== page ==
Dr. Norton T. Dodge and Joy Ford Austin, Executive Director of the Humanities Council of Washington, DC
Photo by Alexey Tolchinsky



Lecture by Mikhail Kugach at the Duke Ellington School of the Arts



Lecture by Mikhail Kugach at the American University



 

Education and Community Outreach Program:

The Global Arts Network started its mission with a focus on bringing art from Russia and the former Soviet republics to the United States.  In 2007, we organized two exhibitions in Washington, DC of works by the Belarusian artist Konstantin Kachan.  One was at the Belarusian Embassy and the other was at the International Trade Center in the Ronald Reagan Building. We also played a key role in the organization of the Slavic Culture Festival at the McLean Community Center in McLean, Virginia.

Past events included:
- "From Soviet Nonconformism to Gorbachev's Freedom of Art in the Time of Glasnost and Perestroika", November 20, 2008

Global Arts Network had four different educational and community outreach programs presented in association with the exhibition Kugach, Kugach, and Kugach - Three Generations of Russian Artists, held at the American University Museum's Katzen Art Center January 26 - March 15, 2009. Funded by a grant from the Humanities Council of Washington DC to promote intercultural understanding and raise public awareness of how all countries are interdependent and to illuminate DC as a center for the arts.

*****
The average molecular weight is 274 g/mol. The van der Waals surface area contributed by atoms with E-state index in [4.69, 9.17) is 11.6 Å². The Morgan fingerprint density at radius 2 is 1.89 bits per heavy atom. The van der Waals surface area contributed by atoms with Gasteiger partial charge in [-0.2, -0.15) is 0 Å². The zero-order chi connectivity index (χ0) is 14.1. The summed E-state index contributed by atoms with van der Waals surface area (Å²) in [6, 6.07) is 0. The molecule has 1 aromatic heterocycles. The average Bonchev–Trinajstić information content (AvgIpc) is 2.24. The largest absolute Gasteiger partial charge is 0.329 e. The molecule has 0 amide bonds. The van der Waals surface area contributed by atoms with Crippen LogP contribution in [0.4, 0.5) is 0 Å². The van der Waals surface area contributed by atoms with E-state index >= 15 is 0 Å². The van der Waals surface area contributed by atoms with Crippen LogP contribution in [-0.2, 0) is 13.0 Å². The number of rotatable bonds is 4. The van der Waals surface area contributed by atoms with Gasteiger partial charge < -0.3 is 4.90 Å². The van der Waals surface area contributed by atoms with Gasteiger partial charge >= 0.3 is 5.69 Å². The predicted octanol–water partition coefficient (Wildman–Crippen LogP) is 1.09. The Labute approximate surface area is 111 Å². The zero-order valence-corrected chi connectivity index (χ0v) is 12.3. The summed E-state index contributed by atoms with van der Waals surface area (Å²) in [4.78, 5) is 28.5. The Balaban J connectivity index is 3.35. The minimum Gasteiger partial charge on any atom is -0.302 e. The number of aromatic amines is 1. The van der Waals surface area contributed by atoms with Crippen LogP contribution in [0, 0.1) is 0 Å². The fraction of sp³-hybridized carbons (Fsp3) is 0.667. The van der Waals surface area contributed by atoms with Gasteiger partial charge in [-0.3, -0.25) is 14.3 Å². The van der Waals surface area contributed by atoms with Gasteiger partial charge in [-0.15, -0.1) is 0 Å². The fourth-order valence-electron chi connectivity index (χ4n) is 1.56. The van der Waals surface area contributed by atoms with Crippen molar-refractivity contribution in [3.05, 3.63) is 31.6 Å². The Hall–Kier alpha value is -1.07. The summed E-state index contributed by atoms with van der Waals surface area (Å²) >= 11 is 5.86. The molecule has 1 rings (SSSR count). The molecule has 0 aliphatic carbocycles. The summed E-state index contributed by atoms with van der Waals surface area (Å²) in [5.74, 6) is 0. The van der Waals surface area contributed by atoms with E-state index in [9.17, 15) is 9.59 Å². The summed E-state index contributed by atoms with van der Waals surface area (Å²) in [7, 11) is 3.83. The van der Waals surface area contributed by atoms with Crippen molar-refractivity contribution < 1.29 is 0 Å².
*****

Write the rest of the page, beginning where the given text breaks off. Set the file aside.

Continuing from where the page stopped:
Mikhail Kugach and Ivan Kugach lectured at the Duke Ellington School of the Arts on Monday, February 2, 2009 Mikhail Kugach lectured at the American University Museum, February 4, 2009 Duke Ellington School of the Arts, Student Visit to the Exhibition at the American University Museum on Friday, February 6, 2009 John Wurdeman lectured at the American University Museum, March 15, 2009

Mikhail Kugach is an important Russian artist and scholar who practices and lectures together with Ivan Kugach, also an artist and educator. Mr. John Wurdeman - scholar/historian of the Russian Realism School contributed slides on artwork at American University's Katzen Center, available on DVD.

All of these scholars focused on the history of the time period - pre-World War II and post-World War II, and the subsequent generations with an historic focus on pre-and-post World War II subject matter, and what was considered appropriate art work by the government and issues of "freedom of expression." The lectures were fully attended and well-received.

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